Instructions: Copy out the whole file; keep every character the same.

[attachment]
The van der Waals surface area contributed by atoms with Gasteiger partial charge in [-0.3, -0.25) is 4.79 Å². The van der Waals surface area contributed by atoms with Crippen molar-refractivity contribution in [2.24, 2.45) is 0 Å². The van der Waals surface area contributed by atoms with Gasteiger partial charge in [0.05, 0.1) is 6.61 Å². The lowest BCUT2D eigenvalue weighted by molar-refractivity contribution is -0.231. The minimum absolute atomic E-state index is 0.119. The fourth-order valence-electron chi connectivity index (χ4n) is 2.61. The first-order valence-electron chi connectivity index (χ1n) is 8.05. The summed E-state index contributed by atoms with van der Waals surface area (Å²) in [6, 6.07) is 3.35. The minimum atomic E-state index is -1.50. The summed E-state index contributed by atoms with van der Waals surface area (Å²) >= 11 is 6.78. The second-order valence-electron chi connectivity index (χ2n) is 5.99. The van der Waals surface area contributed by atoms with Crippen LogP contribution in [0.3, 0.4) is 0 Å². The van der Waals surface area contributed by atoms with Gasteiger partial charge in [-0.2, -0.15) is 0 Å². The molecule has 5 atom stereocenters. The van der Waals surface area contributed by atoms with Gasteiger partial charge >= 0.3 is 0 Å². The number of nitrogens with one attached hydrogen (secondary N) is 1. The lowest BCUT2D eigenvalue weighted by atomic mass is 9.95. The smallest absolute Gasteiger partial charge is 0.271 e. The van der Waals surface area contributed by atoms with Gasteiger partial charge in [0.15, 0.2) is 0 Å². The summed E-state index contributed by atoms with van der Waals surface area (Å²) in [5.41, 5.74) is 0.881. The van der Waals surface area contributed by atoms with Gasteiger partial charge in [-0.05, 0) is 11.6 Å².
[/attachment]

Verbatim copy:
The van der Waals surface area contributed by atoms with Gasteiger partial charge in [-0.3, -0.25) is 4.79 Å². The van der Waals surface area contributed by atoms with Crippen molar-refractivity contribution in [2.24, 2.45) is 0 Å². The van der Waals surface area contributed by atoms with Gasteiger partial charge in [0.05, 0.1) is 6.61 Å². The lowest BCUT2D eigenvalue weighted by molar-refractivity contribution is -0.231. The minimum absolute atomic E-state index is 0.119. The fourth-order valence-electron chi connectivity index (χ4n) is 2.61. The first-order valence-electron chi connectivity index (χ1n) is 8.05. The summed E-state index contributed by atoms with van der Waals surface area (Å²) in [6, 6.07) is 3.35. The minimum atomic E-state index is -1.50. The summed E-state index contributed by atoms with van der Waals surface area (Å²) >= 11 is 6.78. The second-order valence-electron chi connectivity index (χ2n) is 5.99. The van der Waals surface area contributed by atoms with Crippen LogP contribution in [0.3, 0.4) is 0 Å². The van der Waals surface area contributed by atoms with Gasteiger partial charge in [-0.2, -0.15) is 0 Å². The molecule has 5 atom stereocenters. The van der Waals surface area contributed by atoms with Gasteiger partial charge >= 0.3 is 0 Å². The number of nitrogens with one attached hydrogen (secondary N) is 1. The lowest BCUT2D eigenvalue weighted by atomic mass is 9.95. The smallest absolute Gasteiger partial charge is 0.271 e. The van der Waals surface area contributed by atoms with Gasteiger partial charge in [0.15, 0.2) is 0 Å². The summed E-state index contributed by atoms with van der Waals surface area (Å²) in [5.41, 5.74) is 0.881. The van der Waals surface area contributed by atoms with Gasteiger partial charge in [-0.05, 0) is 11.6 Å².